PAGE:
Edgar Bright Wilson

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Edgar Bright Wilson
Born(1908-12-18)December 18, 1908
Gallatin, Tennessee, United States
DiedJune 12, 1992(1992-06-12) (aged 83)
NationalityAmerican
Spouse(s)Emily Buckingham and Therese Bremer
Children4 sons and 2 daughters including Kenneth Wilson, Nobel Laureate in Physics
AwardsACS Award in Pure Chemistry (1937)
Peter Debye Award (1962)
National Medal of Science (1975)
Welch Award in Chemistry (1978)
Earle K. Plyler Prize for Molecular Spectroscopy (1978)
Willard Gibbs Award (1979)
Elliott Cresson Medal (1982)
Scientific career
FieldsChemistry
InstitutionsHarvard University
Doctoral advisorLinus Pauling
Doctoral studentsDudley Herschbach
Robert Karplus
William H Miller

Edgar Bright Wilson Jr. (December 18, 1908 – June 12, 1992) was an American chemist.[1]

Wilson was a prominent and accomplished chemist and teacher, recipient of the National Medal of Science in 1975, Guggenheim Fellowships in 1949 and 1970, the Elliott Cresson Medal in 1982, and a number of honorary doctorates. He was also the Theodore William Richards Professor of Chemistry, Emeritus at Harvard University. One of his sons, Kenneth G. Wilson, was awarded the Nobel Prize in physics in 1982. E. B. Wilson was a student and protégé of Nobel laureate Linus Pauling and was a coauthor with Pauling of Introduction to Quantum Mechanics, a graduate level textbook in Quantum Mechanics. Wilson was also the thesis advisor of Nobel laureate Dudley Herschbach. Wilson was elected to the first class of the Harvard Society of Fellows.

Wilson made major contributions to the field of molecular spectroscopy. He developed the first rigorous quantum mechanical Hamiltonian in internal coordinates for a polyatomic molecule. He developed the theory of how rotational spectra are influenced by centrifugal distortion during rotation. He pioneered the use of group theory for the analysis and simplification normal mode analysis, particularly for high symmetry molecules, such as benzene. In 1955, with J.C. Decius and Paul C. Cross, Wilson published Molecular Vibrations, still the primary reference text for the theoretical analysis of vibrational spectroscopy, including the GF matrix method that Wilson had developed. Following the Second World War, Wilson was a pioneer in the application of microwave spectroscopy to the determination of molecular structure. Wilson wrote an influential introductory text Introduction to Scientific Research that provided an introduction of all the steps of scientific research, from defining a problem through the archival of data after publication.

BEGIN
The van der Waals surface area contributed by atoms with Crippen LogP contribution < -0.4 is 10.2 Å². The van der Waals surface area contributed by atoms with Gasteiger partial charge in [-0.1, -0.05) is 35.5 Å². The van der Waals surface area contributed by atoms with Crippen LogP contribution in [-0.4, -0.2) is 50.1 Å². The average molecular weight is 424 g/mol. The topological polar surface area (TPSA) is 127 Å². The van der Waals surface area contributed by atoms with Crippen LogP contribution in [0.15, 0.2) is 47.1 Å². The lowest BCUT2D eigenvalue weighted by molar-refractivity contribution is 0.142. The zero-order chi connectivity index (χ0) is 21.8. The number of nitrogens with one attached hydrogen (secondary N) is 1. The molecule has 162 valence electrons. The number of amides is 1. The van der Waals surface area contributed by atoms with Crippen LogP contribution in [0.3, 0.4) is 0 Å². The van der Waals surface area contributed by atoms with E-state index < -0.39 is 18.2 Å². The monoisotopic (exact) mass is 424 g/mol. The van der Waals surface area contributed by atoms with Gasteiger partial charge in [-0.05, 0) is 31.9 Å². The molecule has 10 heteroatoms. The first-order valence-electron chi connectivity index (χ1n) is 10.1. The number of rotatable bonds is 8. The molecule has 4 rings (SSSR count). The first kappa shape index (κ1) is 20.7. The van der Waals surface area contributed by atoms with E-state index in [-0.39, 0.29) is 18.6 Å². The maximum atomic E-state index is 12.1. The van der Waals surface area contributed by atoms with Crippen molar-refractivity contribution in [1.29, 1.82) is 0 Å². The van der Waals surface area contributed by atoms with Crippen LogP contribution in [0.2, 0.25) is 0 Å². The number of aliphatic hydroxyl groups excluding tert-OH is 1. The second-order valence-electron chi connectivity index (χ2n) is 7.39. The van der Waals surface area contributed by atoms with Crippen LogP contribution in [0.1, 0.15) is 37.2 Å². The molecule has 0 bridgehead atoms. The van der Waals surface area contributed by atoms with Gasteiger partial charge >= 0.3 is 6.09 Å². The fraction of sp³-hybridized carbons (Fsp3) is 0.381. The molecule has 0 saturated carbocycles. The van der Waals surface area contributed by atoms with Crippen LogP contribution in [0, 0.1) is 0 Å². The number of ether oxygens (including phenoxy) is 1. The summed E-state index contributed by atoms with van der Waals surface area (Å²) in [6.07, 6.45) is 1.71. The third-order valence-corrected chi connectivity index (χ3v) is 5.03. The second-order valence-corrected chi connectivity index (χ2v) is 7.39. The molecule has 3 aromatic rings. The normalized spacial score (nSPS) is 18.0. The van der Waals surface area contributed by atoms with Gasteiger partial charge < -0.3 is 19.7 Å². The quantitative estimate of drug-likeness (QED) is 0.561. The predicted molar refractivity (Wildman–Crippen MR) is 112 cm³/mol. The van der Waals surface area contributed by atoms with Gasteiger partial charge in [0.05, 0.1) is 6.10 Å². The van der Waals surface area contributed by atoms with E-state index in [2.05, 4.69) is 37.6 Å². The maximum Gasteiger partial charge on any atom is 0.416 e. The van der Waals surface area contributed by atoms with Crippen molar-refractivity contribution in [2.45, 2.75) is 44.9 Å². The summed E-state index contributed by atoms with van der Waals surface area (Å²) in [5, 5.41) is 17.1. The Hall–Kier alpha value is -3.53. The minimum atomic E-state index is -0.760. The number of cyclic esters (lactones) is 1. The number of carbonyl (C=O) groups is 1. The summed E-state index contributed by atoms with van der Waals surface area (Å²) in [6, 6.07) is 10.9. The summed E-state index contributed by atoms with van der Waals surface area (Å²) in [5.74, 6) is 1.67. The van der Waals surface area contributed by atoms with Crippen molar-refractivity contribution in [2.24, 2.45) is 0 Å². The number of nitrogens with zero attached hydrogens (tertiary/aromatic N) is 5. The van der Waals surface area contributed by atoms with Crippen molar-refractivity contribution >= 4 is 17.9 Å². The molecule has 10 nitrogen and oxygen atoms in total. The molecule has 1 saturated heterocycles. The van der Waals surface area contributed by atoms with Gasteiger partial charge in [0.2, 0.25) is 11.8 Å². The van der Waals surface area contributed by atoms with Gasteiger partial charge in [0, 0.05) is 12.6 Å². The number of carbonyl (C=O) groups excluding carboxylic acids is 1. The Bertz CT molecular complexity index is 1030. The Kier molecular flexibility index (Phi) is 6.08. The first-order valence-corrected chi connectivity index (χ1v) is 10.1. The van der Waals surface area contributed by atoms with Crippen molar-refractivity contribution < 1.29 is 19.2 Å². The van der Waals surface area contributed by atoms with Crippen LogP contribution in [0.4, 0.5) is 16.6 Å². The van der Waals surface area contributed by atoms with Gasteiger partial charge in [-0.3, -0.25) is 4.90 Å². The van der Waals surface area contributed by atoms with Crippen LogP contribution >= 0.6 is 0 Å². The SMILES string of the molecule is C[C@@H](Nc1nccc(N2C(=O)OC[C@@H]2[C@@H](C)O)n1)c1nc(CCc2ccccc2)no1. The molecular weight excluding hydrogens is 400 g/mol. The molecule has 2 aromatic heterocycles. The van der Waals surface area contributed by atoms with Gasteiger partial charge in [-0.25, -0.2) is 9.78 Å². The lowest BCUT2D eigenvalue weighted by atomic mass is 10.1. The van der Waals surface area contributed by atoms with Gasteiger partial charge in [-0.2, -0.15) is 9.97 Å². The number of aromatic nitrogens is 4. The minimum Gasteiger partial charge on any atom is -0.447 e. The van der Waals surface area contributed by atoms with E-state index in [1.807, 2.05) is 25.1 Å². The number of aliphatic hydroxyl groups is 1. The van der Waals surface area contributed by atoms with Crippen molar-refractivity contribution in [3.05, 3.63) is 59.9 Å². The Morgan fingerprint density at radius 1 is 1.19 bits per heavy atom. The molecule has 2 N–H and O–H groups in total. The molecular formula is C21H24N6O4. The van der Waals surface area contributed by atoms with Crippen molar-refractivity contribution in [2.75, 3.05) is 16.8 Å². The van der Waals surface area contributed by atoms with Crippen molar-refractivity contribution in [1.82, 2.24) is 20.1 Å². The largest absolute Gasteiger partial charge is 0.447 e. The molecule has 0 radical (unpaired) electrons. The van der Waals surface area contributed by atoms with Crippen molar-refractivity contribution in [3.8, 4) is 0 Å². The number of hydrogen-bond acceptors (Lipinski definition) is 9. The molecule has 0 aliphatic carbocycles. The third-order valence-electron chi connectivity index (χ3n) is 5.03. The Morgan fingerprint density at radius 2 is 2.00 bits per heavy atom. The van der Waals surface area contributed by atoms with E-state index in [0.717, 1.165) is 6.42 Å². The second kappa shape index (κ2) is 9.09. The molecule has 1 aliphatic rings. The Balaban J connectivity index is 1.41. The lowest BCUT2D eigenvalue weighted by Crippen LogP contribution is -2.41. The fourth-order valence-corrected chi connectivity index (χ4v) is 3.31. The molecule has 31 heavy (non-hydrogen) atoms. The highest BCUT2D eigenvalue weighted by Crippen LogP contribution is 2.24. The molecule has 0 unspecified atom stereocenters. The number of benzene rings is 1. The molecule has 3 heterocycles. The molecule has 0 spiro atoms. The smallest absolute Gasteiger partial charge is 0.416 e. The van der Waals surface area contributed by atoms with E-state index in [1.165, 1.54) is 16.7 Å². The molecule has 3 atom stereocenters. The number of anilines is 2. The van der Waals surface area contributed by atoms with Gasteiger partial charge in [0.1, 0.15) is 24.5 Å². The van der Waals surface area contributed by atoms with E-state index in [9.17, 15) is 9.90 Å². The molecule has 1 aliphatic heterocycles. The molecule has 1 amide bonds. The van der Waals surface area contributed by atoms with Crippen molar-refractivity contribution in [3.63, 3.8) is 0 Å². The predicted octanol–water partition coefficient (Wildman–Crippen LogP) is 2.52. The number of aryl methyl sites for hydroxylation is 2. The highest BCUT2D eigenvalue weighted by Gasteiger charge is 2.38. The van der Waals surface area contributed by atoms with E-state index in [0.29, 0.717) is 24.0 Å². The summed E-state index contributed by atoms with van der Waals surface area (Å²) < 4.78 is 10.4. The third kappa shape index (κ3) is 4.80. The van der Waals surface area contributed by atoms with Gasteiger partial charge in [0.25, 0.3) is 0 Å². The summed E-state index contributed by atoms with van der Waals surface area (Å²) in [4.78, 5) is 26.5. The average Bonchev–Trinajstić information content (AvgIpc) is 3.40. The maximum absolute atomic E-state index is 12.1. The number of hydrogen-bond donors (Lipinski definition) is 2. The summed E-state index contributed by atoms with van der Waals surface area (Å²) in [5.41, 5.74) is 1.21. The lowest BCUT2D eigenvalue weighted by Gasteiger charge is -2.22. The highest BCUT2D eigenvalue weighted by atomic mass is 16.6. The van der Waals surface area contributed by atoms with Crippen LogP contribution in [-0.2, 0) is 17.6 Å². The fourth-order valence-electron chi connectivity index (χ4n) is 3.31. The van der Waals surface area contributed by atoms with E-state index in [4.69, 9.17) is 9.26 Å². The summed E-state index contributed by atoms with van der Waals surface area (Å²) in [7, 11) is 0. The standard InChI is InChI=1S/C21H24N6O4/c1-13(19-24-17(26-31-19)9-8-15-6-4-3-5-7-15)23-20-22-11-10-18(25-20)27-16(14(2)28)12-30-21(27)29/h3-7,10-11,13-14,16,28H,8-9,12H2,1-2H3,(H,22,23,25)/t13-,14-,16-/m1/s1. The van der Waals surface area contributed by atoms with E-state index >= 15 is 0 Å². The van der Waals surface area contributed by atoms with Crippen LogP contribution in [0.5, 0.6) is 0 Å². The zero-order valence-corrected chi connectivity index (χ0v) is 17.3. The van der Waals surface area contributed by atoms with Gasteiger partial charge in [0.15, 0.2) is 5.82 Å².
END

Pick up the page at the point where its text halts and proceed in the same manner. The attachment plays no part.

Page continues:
Starting in 1997, the American Chemical Society has annually awarded the E. Bright Wilson Award in Spectroscopy, named in honor of Wilson.

Personal life[edit]

Wilson was married to Emily Buckingham from 1935 until she died in 1954. He remarried to Therese Bremer in 1955. Bremer is a distinguished photochemist. Wilson had a total of 4 sons and 2 daughters, one of whom is Kenneth Wilson, a Nobel Laureate in Physics.[2]

References[edit]

  1. ^ Klemperer, William (May 1993). "Obituary: E. Bright Wilson". Physics Today. 46 (5): 80. Bibcode:1993PhT....46e..80K. doi:10.1063/1.2808916. Archived from the original on 2013-10-05.
  2. ^ "Obituary: Professor E. Bright Wilson". The Independent. 1992-07-22. Retrieved 2020-10-05.

External links[edit]

  • Roy Gordon; Dudley Herschbach; William Klemperer; Frank Westheimer (1995). "Biographical Memoirs: E. Bright Wilson Jr. (18 December 1908-12 July 1992)". Proceedings of the American Philosophical Society. 139 (3): 312–315. JSTOR 987199.
  • Linus Pauling and E. Bright Wilson Jr., Introduction to Quantum Mechanics With Applications to Chemistry (1935). Introduction to Quantum Mechanics With Applications to Chemistry. Dover Books, New York. ISBN 0-07-048960-2.
  • E. Bright Wilson Jr. (1952). An Introduction to Scientific Research. McGraw-Hill, New York. ISBN 0486665453. Wilson, Edgar Bright (January 1990). 13-digit. ISBN 9780486665450.